BUSINESS CASE FOR EMOTIONAL INTELLIGENCE

Results from an intervention conducted by an international petroleum company showed that 10 core skills differentiated superior from average performers across five work roles. Seven of these are EQ skills. It was found that EQ skills create an environment that enables IQ and technical knowledge to be used effectively (traction), resulting in an organisational capability to achieve international business success.

A study was conducted on 358 managers within Johnson and Johnson global. Results show that the highest performing managers have significantly more ‘emotional competence’ than other managers.

US Air Force. In the USAF groups of recruiters were divided into high performers (over 100% of recruiting target) and low performers (less than 80%). High performers had considerably higher emotional intelligence scores than low performers. After one year of using an EQ screening tool for hiring recruiters, the USAF cut financial losses by 92% or $2,760.000. A more comprehensive study within the Israeli Defence Force (IDF) showed similar results relating EQ to performance among soldiers, soldiers chosen for elite flying units, and leadership potential.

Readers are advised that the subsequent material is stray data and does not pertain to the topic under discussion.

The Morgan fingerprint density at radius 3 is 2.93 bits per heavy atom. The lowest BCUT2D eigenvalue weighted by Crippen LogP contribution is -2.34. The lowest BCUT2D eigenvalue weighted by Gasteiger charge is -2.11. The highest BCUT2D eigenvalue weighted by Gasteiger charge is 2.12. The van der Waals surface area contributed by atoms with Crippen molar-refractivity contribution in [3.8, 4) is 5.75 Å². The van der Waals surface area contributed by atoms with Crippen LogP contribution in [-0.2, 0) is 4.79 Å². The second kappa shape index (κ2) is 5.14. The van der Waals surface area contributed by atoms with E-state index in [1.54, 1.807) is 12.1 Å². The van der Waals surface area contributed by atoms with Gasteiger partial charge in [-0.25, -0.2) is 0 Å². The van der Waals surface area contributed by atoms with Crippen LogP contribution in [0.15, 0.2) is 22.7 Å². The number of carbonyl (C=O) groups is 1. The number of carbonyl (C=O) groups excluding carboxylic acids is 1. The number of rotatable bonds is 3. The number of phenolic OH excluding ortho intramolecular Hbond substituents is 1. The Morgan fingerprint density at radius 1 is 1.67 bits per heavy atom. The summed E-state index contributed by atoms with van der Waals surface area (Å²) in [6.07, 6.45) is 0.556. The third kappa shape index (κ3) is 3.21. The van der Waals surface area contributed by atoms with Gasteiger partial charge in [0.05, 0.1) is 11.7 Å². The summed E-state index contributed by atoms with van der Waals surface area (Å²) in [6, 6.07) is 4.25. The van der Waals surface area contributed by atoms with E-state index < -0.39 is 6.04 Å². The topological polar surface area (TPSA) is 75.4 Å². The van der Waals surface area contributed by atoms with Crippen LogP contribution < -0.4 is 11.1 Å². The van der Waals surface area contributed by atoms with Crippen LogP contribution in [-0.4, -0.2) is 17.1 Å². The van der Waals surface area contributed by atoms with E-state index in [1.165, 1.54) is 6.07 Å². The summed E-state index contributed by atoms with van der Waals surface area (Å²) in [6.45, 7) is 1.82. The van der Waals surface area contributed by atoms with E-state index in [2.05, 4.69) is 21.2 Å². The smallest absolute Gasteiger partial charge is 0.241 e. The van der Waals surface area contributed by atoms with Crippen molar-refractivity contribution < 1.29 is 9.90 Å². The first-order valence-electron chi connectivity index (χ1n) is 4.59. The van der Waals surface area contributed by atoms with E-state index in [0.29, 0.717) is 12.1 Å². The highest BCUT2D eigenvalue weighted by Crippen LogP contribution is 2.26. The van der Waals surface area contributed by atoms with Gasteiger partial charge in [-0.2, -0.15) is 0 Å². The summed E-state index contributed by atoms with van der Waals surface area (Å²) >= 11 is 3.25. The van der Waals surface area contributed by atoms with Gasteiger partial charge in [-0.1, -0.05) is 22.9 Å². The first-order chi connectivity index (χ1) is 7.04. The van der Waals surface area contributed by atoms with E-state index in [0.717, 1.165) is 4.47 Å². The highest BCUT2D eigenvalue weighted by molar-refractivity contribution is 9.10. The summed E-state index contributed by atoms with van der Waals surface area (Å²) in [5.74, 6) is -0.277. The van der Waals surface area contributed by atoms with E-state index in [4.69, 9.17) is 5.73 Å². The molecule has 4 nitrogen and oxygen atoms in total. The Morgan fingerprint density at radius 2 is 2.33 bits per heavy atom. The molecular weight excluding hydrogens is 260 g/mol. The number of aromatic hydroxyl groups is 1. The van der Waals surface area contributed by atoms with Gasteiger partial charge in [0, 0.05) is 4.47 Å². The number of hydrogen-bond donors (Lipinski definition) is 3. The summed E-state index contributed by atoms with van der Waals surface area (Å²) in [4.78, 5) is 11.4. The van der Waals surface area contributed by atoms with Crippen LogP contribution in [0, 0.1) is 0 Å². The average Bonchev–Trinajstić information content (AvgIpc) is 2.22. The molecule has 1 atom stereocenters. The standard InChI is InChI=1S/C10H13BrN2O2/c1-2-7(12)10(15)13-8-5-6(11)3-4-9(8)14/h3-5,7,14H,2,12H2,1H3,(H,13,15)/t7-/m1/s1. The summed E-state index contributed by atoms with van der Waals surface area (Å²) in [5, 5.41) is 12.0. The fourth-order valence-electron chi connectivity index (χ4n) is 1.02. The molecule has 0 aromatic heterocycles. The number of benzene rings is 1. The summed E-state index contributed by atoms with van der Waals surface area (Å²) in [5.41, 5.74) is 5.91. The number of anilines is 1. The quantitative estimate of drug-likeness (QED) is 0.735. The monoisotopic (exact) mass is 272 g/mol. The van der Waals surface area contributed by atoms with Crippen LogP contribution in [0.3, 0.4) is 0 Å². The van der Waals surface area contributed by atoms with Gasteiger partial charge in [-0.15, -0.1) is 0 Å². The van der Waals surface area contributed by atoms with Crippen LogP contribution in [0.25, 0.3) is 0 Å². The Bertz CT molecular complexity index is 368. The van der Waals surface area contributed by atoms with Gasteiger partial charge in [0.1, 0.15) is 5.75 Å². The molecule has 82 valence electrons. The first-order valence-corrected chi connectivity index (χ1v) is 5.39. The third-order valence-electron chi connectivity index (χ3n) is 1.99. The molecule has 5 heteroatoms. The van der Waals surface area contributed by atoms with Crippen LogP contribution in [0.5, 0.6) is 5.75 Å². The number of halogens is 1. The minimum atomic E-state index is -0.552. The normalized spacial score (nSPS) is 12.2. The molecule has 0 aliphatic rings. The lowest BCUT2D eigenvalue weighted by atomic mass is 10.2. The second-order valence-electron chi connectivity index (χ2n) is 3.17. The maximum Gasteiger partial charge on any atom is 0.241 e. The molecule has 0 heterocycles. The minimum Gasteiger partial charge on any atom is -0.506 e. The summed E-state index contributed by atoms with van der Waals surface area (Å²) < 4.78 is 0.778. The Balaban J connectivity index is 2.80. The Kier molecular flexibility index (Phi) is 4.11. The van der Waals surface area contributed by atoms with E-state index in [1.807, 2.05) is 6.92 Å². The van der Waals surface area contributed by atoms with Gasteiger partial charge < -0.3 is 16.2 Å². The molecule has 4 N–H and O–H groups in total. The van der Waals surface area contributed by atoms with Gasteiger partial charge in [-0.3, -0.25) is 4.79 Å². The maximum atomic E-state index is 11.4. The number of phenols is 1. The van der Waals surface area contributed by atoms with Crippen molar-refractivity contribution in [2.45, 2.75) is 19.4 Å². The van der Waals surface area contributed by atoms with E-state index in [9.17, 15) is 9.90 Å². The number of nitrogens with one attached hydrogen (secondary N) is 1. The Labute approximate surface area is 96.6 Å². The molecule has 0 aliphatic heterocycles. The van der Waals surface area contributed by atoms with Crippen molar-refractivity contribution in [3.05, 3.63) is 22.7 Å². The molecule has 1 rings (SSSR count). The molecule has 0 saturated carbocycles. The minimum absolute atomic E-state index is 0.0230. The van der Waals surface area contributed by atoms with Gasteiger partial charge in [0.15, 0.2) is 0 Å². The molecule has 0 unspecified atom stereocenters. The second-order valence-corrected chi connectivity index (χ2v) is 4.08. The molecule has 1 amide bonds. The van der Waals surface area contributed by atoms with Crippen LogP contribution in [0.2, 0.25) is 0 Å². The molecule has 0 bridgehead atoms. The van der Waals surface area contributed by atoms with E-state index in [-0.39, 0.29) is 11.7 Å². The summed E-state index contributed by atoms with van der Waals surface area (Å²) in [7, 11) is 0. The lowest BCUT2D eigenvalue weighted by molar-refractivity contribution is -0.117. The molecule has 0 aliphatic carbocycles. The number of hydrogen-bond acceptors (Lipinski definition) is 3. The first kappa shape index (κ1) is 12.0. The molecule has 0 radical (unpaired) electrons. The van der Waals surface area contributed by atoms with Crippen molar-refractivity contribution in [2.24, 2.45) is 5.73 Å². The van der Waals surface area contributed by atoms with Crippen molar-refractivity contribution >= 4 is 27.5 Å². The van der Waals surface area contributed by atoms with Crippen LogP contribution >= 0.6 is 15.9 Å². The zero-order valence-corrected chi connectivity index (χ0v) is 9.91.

American Express. The Life Insurance division at American Express implemented an EQ development process for Financial Advisors and Managers which has been running for some time. The results show a significant increase in new business when measured against the control group.

Experienced partners in an international consulting firm were assessed on the EI competencies. Partners who scored above the median on 9 of the 20 competencies delivered $1.2mil more profit from their accounts than did other partners – an incremental gain of 139%

In a national insurance company insurance sales agents who were weak in emotional competencies such as self-confidence, initiative and empathy sold policies with an average premium of $54,000. Those who were very strong in at least 5 of 8 key competencies sold policies of R114,000.